Global-first businesses are the future, and there are huge advantages to building international teams and expanding your company abroad. But how you go about that process is often a tricky question to answer.
One popular option for global businesses is opening a foreign subsidiary (otherwise known as a “local entity”). However, that’s a big commitment and one that requires careful consideration. So before you take the leap, let’s weigh up the pros and cons of setting up a local entity to help you decide.
Local Entity Pros
Let’s start with the good news. Opening a local entity - when the time is right - can offer your business some great benefits.
Full Control over Business & Processes
Having a local entity, particularly a foreign subsidiary, gives you autonomy over how you run your business and processes - within the bounds of local laws. In many countries, you’re free to import and export goods, employ and manage workers directly, and build out large local teams. If you’re hiring staff remotely through contracting, outsourcing, or an Employer of Record instead, this isn’t always possible. Sometimes you also need a local entity in order to get the required licenses to operate in the country, such as in the insurance sector.
Brand Trust in New Markets
Building a credible brand abroad can be hard, especially if you’re competing with well-established local businesses. That’s where having a local entity can help. Local businesses, governments, industries, and consumers may take your business more seriously because it complies with all local regulations. This can boost brand trust and recognition, making your expansion more successful.
Long-term Financial Benefits
In some jurisdictions, companies with an official local presence can benefit from subsidies and grants where foreign businesses would not. It can also give you better access to local resources and assets, such as property. Additionally, foreign subsidiaries are treated as separate financial entities from their parent companies, so it can be advantageous for tax reasons too.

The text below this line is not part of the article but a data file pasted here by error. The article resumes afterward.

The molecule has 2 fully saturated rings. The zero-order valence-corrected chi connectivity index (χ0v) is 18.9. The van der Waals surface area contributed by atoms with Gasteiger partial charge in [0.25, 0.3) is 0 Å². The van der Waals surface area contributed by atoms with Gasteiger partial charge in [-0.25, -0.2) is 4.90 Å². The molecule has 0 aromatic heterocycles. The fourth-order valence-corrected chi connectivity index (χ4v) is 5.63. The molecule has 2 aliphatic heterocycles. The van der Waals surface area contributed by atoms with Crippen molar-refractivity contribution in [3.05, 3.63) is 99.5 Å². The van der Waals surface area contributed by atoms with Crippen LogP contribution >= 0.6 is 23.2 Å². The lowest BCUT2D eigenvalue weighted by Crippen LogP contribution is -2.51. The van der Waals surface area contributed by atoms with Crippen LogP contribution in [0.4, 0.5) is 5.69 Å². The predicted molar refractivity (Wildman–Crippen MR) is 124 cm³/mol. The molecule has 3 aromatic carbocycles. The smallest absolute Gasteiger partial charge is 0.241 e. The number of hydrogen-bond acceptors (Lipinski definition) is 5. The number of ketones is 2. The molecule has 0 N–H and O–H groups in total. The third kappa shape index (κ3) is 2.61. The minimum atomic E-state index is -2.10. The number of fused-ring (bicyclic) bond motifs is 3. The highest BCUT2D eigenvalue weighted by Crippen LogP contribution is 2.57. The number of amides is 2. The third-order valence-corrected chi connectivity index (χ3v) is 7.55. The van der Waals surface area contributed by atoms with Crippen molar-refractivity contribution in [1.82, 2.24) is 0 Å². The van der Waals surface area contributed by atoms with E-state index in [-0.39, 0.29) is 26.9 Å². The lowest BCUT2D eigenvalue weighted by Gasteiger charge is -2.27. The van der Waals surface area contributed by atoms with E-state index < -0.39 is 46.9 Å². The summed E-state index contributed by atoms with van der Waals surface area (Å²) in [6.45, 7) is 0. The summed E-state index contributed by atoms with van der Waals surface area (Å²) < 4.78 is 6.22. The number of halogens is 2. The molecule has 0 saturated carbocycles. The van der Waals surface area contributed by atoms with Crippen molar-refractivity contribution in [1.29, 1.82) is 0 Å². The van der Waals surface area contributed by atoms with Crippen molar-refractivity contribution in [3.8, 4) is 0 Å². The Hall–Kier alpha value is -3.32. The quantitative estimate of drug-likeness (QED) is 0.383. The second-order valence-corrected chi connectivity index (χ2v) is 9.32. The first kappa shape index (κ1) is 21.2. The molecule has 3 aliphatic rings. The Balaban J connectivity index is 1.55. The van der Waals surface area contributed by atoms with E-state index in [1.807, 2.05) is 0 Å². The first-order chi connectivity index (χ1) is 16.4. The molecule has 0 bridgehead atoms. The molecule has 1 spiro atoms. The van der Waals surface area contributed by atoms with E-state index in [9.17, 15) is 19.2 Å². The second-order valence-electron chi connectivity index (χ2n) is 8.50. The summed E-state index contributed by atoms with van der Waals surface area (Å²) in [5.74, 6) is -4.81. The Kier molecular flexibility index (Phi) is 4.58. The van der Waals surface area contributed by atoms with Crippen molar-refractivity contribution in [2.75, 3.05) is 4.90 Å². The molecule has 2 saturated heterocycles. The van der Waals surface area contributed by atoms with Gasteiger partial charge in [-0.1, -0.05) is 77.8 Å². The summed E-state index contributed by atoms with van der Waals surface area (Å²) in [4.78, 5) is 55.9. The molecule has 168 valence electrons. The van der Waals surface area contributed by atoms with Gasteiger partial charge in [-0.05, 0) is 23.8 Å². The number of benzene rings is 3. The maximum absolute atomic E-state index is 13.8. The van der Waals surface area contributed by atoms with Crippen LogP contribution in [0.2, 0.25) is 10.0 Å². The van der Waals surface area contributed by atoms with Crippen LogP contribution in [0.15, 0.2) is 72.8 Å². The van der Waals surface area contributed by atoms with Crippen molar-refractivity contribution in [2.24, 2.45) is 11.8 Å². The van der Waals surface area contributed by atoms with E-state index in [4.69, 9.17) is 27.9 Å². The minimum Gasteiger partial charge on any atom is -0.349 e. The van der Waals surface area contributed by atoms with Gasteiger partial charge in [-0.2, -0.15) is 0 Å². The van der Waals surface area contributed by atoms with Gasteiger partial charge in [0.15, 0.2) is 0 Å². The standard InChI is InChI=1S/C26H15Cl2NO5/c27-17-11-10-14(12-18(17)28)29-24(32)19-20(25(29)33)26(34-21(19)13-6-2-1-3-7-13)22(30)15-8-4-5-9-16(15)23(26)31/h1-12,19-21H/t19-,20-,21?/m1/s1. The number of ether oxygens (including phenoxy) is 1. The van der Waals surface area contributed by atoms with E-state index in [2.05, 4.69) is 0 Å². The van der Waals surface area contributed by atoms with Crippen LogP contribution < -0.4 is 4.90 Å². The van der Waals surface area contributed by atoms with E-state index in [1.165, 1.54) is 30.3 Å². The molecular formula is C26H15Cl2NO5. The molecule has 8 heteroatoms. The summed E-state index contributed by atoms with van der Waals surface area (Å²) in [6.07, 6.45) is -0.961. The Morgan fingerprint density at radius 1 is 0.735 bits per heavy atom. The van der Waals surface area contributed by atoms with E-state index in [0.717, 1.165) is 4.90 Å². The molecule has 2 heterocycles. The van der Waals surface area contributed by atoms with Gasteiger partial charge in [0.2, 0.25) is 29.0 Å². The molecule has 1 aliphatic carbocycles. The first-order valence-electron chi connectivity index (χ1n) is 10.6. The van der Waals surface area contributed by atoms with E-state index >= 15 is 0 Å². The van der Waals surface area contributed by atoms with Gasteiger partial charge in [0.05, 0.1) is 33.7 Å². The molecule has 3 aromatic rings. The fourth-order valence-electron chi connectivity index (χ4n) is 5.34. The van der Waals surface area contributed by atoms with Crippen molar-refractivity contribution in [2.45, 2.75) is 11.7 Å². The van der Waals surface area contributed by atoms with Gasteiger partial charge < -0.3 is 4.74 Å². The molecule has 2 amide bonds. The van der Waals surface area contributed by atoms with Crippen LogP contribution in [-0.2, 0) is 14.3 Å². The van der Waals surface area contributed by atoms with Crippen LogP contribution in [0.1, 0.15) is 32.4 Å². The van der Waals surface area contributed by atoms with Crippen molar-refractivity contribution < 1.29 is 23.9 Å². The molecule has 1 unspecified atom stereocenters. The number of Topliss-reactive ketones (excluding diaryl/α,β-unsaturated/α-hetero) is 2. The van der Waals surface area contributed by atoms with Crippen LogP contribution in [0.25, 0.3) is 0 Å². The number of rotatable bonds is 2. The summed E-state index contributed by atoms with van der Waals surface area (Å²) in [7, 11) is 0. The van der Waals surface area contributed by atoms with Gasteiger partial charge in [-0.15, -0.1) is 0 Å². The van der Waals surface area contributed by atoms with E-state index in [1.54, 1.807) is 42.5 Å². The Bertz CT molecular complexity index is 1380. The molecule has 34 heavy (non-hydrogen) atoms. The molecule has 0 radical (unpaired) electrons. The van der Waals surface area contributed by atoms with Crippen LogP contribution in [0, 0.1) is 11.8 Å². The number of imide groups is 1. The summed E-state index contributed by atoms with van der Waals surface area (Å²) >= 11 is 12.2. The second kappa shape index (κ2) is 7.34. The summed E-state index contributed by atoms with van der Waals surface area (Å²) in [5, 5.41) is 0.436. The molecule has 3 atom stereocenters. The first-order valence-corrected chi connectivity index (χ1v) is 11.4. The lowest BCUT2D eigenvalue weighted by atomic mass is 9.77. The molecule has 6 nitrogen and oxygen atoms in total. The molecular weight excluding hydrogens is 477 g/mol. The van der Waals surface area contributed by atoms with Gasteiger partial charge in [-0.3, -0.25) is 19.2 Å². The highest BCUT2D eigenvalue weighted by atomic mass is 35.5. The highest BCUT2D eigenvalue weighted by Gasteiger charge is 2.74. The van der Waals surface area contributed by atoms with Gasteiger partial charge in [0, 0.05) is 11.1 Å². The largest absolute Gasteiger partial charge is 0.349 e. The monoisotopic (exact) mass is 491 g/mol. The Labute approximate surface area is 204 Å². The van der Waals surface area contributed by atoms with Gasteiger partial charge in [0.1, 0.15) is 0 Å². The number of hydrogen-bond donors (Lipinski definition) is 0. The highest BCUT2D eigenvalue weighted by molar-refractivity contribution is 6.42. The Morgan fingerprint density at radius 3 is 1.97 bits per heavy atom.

Local Entity Cons
While establishing a local entity could be beneficial for your company, you should also consider these drawbacks.
The initial set-up and running costs of establishing a local entity can be very expensive. Upfront professional fees average around $15,000, while initial share capital requirements can cost anywhere up to $500,000 depending on the country, the industry, and any applicable licensing requirements. Ongoing professional fees for filings and a resident director could set you back up to $20,000 a year.
Setting up an international entity can take anywhere from two months to more than six months - and with ever-increasing anti-money laundering (AML) requirements from banks globally, this time is only increasing.
This process takes up a lot of resources and, crucially, management resources. Most of the documents have to be signed by a director, so these administrative tasks cannot be delegated. Factor in multiple trips to a notary or even an embassy for certain countries, and you’re looking at months of disruption for the most vital people in your business.